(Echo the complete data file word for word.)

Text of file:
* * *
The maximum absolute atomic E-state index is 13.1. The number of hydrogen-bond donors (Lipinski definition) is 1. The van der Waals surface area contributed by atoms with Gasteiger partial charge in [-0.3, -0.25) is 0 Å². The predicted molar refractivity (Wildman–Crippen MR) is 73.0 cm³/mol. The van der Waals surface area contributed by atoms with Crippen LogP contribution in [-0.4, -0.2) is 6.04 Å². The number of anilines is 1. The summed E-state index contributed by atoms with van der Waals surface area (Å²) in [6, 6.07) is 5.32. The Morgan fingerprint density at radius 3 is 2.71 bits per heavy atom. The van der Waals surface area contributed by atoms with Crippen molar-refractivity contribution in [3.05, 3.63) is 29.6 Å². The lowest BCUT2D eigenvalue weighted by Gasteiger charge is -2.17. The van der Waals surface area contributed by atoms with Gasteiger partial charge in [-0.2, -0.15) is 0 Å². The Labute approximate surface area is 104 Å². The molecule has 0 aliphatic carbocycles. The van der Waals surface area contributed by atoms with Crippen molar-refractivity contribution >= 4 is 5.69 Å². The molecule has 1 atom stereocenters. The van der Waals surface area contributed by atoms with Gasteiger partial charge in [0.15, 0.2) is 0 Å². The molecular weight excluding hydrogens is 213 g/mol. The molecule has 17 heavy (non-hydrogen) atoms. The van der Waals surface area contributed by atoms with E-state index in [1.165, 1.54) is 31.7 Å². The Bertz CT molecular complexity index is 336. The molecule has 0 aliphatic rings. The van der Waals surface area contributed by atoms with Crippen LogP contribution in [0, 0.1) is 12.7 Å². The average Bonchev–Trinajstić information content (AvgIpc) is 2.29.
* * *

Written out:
The maximum absolute atomic E-state index is 13.1. The number of hydrogen-bond donors (Lipinski definition) is 1. The van der Waals surface area contributed by atoms with Gasteiger partial charge in [-0.3, -0.25) is 0 Å². The predicted molar refractivity (Wildman–Crippen MR) is 73.0 cm³/mol. The van der Waals surface area contributed by atoms with Crippen LogP contribution in [-0.4, -0.2) is 6.04 Å². The number of anilines is 1. The summed E-state index contributed by atoms with van der Waals surface area (Å²) in [6, 6.07) is 5.32. The Morgan fingerprint density at radius 3 is 2.71 bits per heavy atom. The van der Waals surface area contributed by atoms with Crippen molar-refractivity contribution in [3.05, 3.63) is 29.6 Å². The lowest BCUT2D eigenvalue weighted by Gasteiger charge is -2.17. The van der Waals surface area contributed by atoms with Gasteiger partial charge in [-0.2, -0.15) is 0 Å². The Labute approximate surface area is 104 Å². The molecule has 0 aliphatic carbocycles. The van der Waals surface area contributed by atoms with Crippen molar-refractivity contribution >= 4 is 5.69 Å². The molecule has 1 atom stereocenters. The van der Waals surface area contributed by atoms with Gasteiger partial charge in [0.15, 0.2) is 0 Å². The molecular weight excluding hydrogens is 213 g/mol. The molecule has 17 heavy (non-hydrogen) atoms. The van der Waals surface area contributed by atoms with E-state index in [1.165, 1.54) is 31.7 Å². The Bertz CT molecular complexity index is 336. The molecule has 0 aliphatic rings. The van der Waals surface area contributed by atoms with Crippen LogP contribution in [0, 0.1) is 12.7 Å². The average Bonchev–Trinajstić information content (AvgIpc) is 2.29.